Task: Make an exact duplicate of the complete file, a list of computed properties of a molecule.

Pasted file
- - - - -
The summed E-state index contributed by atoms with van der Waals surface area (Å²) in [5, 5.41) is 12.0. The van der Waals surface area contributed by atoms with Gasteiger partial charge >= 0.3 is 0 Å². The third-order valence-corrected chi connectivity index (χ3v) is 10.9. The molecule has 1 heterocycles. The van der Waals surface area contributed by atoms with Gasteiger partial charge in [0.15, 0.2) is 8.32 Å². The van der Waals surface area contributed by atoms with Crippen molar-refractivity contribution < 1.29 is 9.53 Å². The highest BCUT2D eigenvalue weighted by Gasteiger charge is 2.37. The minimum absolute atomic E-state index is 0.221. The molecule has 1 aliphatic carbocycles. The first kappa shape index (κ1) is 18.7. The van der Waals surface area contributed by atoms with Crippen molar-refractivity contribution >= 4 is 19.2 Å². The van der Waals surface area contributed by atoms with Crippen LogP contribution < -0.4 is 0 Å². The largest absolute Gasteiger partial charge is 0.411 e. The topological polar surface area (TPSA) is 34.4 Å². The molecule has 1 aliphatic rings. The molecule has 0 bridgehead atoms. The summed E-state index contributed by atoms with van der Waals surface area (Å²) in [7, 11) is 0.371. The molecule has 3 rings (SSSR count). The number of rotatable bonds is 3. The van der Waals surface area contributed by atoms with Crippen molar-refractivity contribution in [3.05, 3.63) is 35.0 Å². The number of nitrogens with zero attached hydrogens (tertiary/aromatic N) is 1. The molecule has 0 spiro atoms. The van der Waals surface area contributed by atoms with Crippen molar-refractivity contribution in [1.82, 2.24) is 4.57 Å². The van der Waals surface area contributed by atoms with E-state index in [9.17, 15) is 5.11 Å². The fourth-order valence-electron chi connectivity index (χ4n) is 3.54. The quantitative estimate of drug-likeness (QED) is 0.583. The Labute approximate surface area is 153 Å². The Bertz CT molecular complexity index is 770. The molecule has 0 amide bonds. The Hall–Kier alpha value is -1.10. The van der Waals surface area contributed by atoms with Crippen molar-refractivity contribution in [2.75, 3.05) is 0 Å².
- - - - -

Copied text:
The summed E-state index contributed by atoms with van der Waals surface area (Å²) in [5, 5.41) is 12.0. The van der Waals surface area contributed by atoms with Gasteiger partial charge >= 0.3 is 0 Å². The third-order valence-corrected chi connectivity index (χ3v) is 10.9. The molecule has 1 heterocycles. The van der Waals surface area contributed by atoms with Gasteiger partial charge in [0.15, 0.2) is 8.32 Å². The van der Waals surface area contributed by atoms with Crippen molar-refractivity contribution < 1.29 is 9.53 Å². The highest BCUT2D eigenvalue weighted by Gasteiger charge is 2.37. The minimum absolute atomic E-state index is 0.221. The molecule has 1 aliphatic carbocycles. The first kappa shape index (κ1) is 18.7. The van der Waals surface area contributed by atoms with Crippen molar-refractivity contribution >= 4 is 19.2 Å². The van der Waals surface area contributed by atoms with Crippen LogP contribution < -0.4 is 0 Å². The largest absolute Gasteiger partial charge is 0.411 e. The topological polar surface area (TPSA) is 34.4 Å². The molecule has 1 aliphatic rings. The molecule has 0 bridgehead atoms. The summed E-state index contributed by atoms with van der Waals surface area (Å²) in [7, 11) is 0.371. The molecule has 3 rings (SSSR count). The number of rotatable bonds is 3. The van der Waals surface area contributed by atoms with Crippen molar-refractivity contribution in [3.05, 3.63) is 35.0 Å². The number of nitrogens with zero attached hydrogens (tertiary/aromatic N) is 1. The molecule has 0 spiro atoms. The van der Waals surface area contributed by atoms with Crippen molar-refractivity contribution in [1.82, 2.24) is 4.57 Å². The van der Waals surface area contributed by atoms with E-state index in [9.17, 15) is 5.11 Å². The fourth-order valence-electron chi connectivity index (χ4n) is 3.54. The quantitative estimate of drug-likeness (QED) is 0.583. The Labute approximate surface area is 153 Å². The Bertz CT molecular complexity index is 770. The molecule has 0 amide bonds. The Hall–Kier alpha value is -1.10. The van der Waals surface area contributed by atoms with Crippen molar-refractivity contribution in [2.75, 3.05) is 0 Å².